TOP STORIES – Giving Women in Zimbabwe’s Informal Sector Rights

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Zimbabwe: Giving Women in Zimbabwe’s Informal Sector Rights

Harare — Mollin Siyanda, 46, a single mother of three from Harare’s low-income suburb of Hatcliffe, is scared of being arrested by the council police as she sells fruit, vegetables and second-hand clothes on the pavement of the city centre without a permit.

“I take the (fruit and clothes) to the city centre to resell on the street pavements during evenings at peak hours as people are rushing back home,” she says of the goods she purchases every day at Mbare Musika, a major market in Harare.

“But I’m always operating under constant fear of council cops who often accuse me of being an illegal vendor,” Siyanda tells IPS.

Selling goods without a licence from the Harare council authorities is illegal here.

But a licence costs 20 dollars, which is a large sum to the many working in the informal economy who earn on average between two to five dollars a day.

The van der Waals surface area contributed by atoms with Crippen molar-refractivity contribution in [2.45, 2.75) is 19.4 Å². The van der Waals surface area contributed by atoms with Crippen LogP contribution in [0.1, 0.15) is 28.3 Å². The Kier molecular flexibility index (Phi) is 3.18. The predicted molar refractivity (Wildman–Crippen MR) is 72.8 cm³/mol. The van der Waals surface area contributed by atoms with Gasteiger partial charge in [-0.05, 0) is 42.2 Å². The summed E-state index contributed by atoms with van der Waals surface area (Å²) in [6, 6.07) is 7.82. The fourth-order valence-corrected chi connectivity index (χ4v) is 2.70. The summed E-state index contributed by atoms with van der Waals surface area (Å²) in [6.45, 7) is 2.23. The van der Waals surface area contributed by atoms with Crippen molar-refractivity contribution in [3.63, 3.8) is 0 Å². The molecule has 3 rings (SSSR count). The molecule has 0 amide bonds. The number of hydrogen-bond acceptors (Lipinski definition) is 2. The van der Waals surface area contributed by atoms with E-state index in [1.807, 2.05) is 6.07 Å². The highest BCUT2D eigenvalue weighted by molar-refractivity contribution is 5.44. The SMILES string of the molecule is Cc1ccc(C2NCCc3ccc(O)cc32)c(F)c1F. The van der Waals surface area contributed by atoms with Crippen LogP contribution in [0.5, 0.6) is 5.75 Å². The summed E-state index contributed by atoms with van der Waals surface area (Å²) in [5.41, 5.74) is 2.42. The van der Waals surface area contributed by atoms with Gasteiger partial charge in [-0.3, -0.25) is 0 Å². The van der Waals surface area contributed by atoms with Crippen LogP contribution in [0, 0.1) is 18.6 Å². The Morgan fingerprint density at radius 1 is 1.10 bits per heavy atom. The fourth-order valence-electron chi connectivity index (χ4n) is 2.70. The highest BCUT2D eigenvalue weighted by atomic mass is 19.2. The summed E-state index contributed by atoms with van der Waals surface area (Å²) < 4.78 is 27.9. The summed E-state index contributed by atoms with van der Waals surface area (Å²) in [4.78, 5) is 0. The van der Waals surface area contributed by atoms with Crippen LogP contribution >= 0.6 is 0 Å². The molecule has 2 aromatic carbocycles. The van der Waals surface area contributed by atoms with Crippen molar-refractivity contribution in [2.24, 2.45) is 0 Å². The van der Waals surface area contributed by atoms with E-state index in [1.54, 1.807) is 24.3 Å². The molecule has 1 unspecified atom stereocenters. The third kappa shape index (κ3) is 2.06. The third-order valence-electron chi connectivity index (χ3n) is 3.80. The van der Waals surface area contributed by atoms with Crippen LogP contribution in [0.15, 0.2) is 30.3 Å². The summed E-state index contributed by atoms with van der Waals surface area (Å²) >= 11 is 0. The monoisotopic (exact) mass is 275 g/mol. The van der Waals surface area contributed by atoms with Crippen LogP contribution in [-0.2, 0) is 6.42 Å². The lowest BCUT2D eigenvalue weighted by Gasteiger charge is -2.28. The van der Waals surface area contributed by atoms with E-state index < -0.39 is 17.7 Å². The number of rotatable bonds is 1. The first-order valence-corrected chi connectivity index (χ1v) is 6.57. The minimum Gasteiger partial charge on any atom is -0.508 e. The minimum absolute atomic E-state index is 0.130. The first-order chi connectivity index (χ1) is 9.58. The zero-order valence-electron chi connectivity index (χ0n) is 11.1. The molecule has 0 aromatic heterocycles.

According to Philip Bohwasi, chairperson of the Council of Social Workers in Zimbabwe, the country’s unemployment rate is 84 percent. As a result, a great majority of people currently work in the informal sector, and hundred of vendors have set up their stands at undesignated points across the city.

Siyanda’s story is one example of the situation that a number of Zimbabwe’s working women constantly face.

According to the Zimbabwe Congress of Trade Unions (ZCTU), over 60 percent of Zimbabwean women working in both the formal and informal sector are now the breadwinners in their families, as their husbands have succumbed to HIV/AIDS or were retrenched from their jobs.

“It’s true that women have become breadwinners. Some women have been widowed or their husbands left for greener pastures or were retrenched, leaving their wives to venture into the informal sector,” says Fiona Magaya, gender coordinator for ZCTU.

Ahead of May 1, International Workers’ Day, women trade unionists in this Southern African nation have called for government leaders to recognise informally-employed women.

Magaya tells IPS that the trade union has asked the Zimbabwe Chamber of the Informal Economy Association to persuade local authorities to allow informally-employed women to “to carry out their jobs without being nagged by police.”

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